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I would like to know what is the best pattern for precondition checks on a list from which I will need to pick the first item.

In words, I suppose the list should not be null and its size should be > 1.

I find Guava's checkPositionIndex not helpful in this respect. On the contrary, I find it counter-intuitive, see the example below which bombs on an empty list because I use checkPositionIndex rather than checkArgument, as outlined after the guard which does not trigger.

It seems like checking position 0 is not sufficient to validate the argument even if I .get(0) from it?

import static com.google.common.base.Preconditions.checkArgument;
import static com.google.common.base.Preconditions.checkNotNull;
import static com.google.common.base.Preconditions.checkPositionIndex;
import java.util.List;
import com.google.common.collect.Lists;
public class HowShouldIUseCheckPositionIndex {
  private static class ThingAMajig {
    private String description;
    private ThingAMajig(String description) {
      this.description = description;
    }
    @Override
    public String toString() {
      return description;
    }
  }
  private static void goByFirstItemOfTheseAMajigs(List<ThingAMajig> things) {
    checkNotNull(things);
    // Check whether getting the first item is fine
    checkPositionIndex(0, things.size()); // Looks intuitive but...
    System.out.println(things.get(0)); // Finally, help the economy!
    checkArgument(things.size() > 0); // This would have worked :(
  }
  public static void main(String[] args) {
    List<ThingAMajig> fullList =
        Lists.newArrayList(new ThingAMajig(
            "that thingy for the furnace I have been holding off buying"));
    List<ThingAMajig> emptyList = Lists.newLinkedList();
    goByFirstItemOfTheseAMajigs(fullList);
    // goByFirstItemOfTheseAMajigs(emptyList); // This *bombs*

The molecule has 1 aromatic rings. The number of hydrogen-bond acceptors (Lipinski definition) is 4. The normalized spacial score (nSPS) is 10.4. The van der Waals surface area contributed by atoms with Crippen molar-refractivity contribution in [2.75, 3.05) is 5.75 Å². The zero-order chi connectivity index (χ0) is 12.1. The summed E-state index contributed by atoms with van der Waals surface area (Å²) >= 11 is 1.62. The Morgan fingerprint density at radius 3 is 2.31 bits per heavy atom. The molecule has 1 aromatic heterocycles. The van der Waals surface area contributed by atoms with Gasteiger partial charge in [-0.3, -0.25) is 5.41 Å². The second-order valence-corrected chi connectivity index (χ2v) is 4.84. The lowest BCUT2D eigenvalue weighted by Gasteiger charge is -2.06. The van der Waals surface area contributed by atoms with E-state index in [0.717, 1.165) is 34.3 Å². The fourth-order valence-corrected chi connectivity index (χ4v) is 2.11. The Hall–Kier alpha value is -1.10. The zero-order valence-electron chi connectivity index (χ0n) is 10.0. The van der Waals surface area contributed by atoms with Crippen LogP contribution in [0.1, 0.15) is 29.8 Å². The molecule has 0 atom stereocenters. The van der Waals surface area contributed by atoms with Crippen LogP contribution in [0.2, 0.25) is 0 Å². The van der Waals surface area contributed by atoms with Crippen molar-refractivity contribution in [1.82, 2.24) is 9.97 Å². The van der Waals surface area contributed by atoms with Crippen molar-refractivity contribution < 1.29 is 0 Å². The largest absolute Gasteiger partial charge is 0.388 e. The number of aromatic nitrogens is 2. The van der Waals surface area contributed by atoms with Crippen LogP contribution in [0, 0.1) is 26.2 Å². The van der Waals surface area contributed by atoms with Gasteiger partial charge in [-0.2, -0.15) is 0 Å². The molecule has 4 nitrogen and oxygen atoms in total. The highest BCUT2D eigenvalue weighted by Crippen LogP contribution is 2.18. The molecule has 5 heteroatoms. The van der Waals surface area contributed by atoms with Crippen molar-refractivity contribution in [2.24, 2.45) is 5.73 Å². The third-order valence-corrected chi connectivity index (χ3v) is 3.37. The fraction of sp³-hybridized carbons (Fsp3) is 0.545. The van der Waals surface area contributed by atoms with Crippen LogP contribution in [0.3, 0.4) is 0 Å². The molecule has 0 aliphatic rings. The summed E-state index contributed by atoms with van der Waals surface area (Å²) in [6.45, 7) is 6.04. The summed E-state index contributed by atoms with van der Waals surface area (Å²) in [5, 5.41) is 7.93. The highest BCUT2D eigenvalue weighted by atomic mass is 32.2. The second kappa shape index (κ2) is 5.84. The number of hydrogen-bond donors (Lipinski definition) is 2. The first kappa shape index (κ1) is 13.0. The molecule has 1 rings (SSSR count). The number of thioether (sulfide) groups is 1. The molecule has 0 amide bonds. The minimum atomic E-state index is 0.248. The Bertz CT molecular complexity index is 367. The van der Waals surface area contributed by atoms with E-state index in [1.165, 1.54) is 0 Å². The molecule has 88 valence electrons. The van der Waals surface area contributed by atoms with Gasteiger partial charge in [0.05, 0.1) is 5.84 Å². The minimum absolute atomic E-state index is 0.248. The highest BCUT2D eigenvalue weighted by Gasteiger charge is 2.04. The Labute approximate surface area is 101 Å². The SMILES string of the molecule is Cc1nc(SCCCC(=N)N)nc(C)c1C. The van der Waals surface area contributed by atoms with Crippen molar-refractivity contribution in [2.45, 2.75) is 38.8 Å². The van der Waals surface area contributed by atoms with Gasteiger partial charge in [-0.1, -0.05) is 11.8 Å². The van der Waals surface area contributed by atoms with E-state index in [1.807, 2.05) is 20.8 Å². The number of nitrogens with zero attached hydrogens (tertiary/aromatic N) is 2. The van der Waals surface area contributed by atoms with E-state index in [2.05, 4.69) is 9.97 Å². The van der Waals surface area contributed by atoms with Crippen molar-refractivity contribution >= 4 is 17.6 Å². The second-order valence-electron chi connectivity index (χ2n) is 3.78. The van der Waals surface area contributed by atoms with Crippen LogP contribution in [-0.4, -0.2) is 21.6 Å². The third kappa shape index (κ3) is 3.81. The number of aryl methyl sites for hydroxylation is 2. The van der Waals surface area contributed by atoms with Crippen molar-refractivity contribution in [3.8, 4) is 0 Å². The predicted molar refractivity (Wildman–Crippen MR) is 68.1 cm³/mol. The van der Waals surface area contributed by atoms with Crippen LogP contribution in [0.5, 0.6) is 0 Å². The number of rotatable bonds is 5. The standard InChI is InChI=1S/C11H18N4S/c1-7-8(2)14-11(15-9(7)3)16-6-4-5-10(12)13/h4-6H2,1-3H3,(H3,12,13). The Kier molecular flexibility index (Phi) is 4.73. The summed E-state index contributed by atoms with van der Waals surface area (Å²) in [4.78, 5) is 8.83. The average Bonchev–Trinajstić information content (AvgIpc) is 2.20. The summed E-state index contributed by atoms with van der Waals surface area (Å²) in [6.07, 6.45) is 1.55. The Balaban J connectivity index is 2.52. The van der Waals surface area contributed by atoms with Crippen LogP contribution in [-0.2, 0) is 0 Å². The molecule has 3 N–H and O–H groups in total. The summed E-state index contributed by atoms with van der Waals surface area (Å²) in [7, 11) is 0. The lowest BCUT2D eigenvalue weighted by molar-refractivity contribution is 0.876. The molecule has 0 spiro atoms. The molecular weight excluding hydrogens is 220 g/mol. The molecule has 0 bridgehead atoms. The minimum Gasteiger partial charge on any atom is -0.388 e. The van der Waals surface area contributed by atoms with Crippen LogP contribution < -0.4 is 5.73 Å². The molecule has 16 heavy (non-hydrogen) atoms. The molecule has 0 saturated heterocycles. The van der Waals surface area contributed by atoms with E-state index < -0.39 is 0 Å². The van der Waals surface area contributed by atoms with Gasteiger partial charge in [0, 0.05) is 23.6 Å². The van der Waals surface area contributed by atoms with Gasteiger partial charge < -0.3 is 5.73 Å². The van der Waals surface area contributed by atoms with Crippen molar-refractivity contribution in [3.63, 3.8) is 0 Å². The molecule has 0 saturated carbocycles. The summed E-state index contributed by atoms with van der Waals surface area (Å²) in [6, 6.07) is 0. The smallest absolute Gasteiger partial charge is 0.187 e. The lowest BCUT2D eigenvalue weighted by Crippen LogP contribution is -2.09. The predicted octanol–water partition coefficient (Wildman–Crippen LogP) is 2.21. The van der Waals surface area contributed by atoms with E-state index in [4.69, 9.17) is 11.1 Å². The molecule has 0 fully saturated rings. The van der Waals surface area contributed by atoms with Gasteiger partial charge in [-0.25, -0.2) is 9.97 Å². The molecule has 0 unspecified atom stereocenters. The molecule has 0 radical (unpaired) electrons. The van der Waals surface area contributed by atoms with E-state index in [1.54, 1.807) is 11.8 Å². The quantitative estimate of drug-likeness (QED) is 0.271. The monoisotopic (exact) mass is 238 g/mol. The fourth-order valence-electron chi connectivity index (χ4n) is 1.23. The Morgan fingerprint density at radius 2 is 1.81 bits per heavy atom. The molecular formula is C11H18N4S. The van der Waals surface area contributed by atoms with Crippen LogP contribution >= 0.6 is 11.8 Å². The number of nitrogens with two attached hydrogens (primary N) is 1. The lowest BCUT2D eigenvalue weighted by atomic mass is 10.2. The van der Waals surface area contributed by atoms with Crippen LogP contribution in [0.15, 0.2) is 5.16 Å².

}
}
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1  
checkArgument(!things.isEmpty())? –  manub Sep 18 '12 at 10:53
    
Yes, sure. Or .size() > 0 as I type above. But.. don't you agree that checkPositionIndex does not really work when the index is 0 and the list is empty? Shouldn't it? I am asking the validator: can I go pick an element from position 0? And it tells me "go ahead"... but I can't, really. This means I need to be careful about the base case... is this not a case of never make the client do anything the library can do for the client? –  Robottinosino Sep 18 '12 at 10:55
    
From the javadoc it seems to throw IndexOutOfBoundsException if index is greater than size - this is not your case, as both index and size are 0. I agree this is not probably what expected, but in the documentation it's stated... however, always use isEmpty instead of size() > 0, as you may not be aware of how size is computed and it could be a more costly operation instead of just calling isEmpty() –  manub Sep 18 '12 at 10:58
    
.isEmpty() is cleaner, reads better and it's probably always O(c). I agree :) The JavaDoc reads Ensures that index specifies a valid position.... Now when the list .isEmpty() that index is actually invalid, at least from the point of view of get()ing from it? –  Robottinosino Sep 18 '12 at 11:00